Jacksonville, with 30 Krystal stores, is a top-five market for the 86-year-old hamburger brand.
Now it also will be one of the first Florida markets to sport the new prototype.
In a $2 million project, The Krystal Co. intends to start its first two “scrape and builds” in Jacksonville to demolish the old and build anew.
Those will be followed by three or four more over the next few years.
The first area Krystal to be rebuilt with a new prototype will be in South Jacksonville.
Each scrape-and-build is a $1 million project and uses local contractors, the company said. It takes about 120 days.
Krystal intends to demolish its restaurant and drive-thru at 5707 University Blvd. W. and build a replacement that spokeswoman Laura Mansfield said will be among the first of its kind in the state.
The city is reviewing applications for demolition of the existing store and construction of a 2,030-square-foot Krystal.
The existing 2,221-square-foot building was developed on about a half-acre in 1970 at University Boulevard West and Barnes Road, according to Duval County property records.
Mansfield said the second will be the 2023 N. Main St. location. That 2,640-square-foot location was built on 1.2 acres in 1990.
She anticipates the stores will close in the second quarter of 2019 and reopen in the third quarter.
Krystal operates 350 quick-service hamburger locations among 11 states. The company said it will redesign 75-100 restaurants over the next five years, representing about 40 percent of its corporate portfolio.
In Jacksonville, 19 of the stores are company owned and of those, five or six will be rebuilt, Mansfield said.
Mansfield said sales are up by more than 50 percent at the redesigned stores in Jackson, Mississippi, and Tuscaloosa, Alabama.
She said Krystal expects a 30 percent increase from the Jacksonville redesign.
The company relocates employees to other Krystal locations during renovations. The new stores add staff for the increased business, she said.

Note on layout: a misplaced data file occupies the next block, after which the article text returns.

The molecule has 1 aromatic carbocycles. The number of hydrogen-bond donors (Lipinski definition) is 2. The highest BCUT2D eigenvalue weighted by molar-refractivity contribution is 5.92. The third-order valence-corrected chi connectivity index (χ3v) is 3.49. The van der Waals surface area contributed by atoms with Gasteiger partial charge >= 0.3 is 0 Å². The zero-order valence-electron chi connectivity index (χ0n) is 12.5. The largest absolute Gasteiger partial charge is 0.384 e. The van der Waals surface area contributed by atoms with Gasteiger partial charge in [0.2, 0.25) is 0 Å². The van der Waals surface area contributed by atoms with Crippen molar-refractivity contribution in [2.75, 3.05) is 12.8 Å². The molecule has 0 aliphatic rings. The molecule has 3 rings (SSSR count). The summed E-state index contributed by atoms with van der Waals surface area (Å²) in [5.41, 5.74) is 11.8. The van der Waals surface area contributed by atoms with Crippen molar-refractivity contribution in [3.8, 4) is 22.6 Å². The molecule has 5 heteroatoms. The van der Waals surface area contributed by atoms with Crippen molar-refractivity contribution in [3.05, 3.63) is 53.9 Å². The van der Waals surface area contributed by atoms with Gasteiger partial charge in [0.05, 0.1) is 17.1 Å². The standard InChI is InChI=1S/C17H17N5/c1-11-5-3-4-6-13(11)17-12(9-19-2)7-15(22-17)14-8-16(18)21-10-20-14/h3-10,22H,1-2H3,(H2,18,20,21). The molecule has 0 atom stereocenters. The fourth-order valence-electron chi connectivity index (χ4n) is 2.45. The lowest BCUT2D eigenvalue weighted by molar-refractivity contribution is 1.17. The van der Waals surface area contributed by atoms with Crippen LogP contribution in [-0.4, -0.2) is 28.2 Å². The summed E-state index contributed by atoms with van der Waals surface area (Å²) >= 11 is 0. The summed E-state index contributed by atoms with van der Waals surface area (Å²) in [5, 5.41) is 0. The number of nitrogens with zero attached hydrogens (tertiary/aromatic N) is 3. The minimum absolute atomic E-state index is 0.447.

“The redesign is part of a companywide initiative to improve the dining experience for our guests and adapt to changes in consumer behavior,” said Krystal CEO Paul Macaluso in a statement.
He said the company is seeing more drive-thru business, especially late at night and at breakfast.
Macaluso said the drive-thru design is built for speed and serviceability with a single window, expanded work zone and double drive-thru lane.
Krystal, based in Dunwoody, Georgia, was founded in Chattanooga, Tennessee, in 1932.
Krystal is controlled by Atlanta-based Argonne Capital Group, which said in May it completed a transaction with blue-chip institutional investors that put about $530 million in six companies controlled by Argonne.
QSR Magazine reported in June that when Macaluso, the former president of McAlister’s Deli, joined Krystal as CEO in April, one of his first targets was to reinvigorate “the relevance of the brand.”
According to QSR, Macaluso said Krystal was in danger of becoming “wallpaper” to once-loyal customers and being overlooked by new ones.
His goal, according to the magazine, was to get people talking again about the brand.
Sales dropped more than 6 percent in the previous two years.
His answer: “Breakthrough creative that gets people’s attention.”
QSR reported that Krystal partnered with The Tombras Group for its social media work and MoonPie, which spars with Wendy’s on Twitter, to launch an unconventional advertising campaign “that invigorates the venerable burger brand with an appeal to millennials and a nod to pop culture.”
In September, Krystal announced the reopening of a Tifton, Georgia, restaurant, the first scrape-and-build in the state.
Krystal said the prototype was made with three primary building materials – wood, metal and stucco – for ease of construction.
The kitchen and facilities layout maximizes efficiency and employee awareness, it said.
It said design elements “include a vibrant color package highlighting the Krystal name in red, a heritage color for the brand.”
Architecturally, the building is both contemporary and nostalgic, it said, with a full-glass front and a wood-framed open ceiling in the dining room.
The building is square like Krystal’s burgers.
Krystal said 40 percent of its restaurants are more than 40 years old.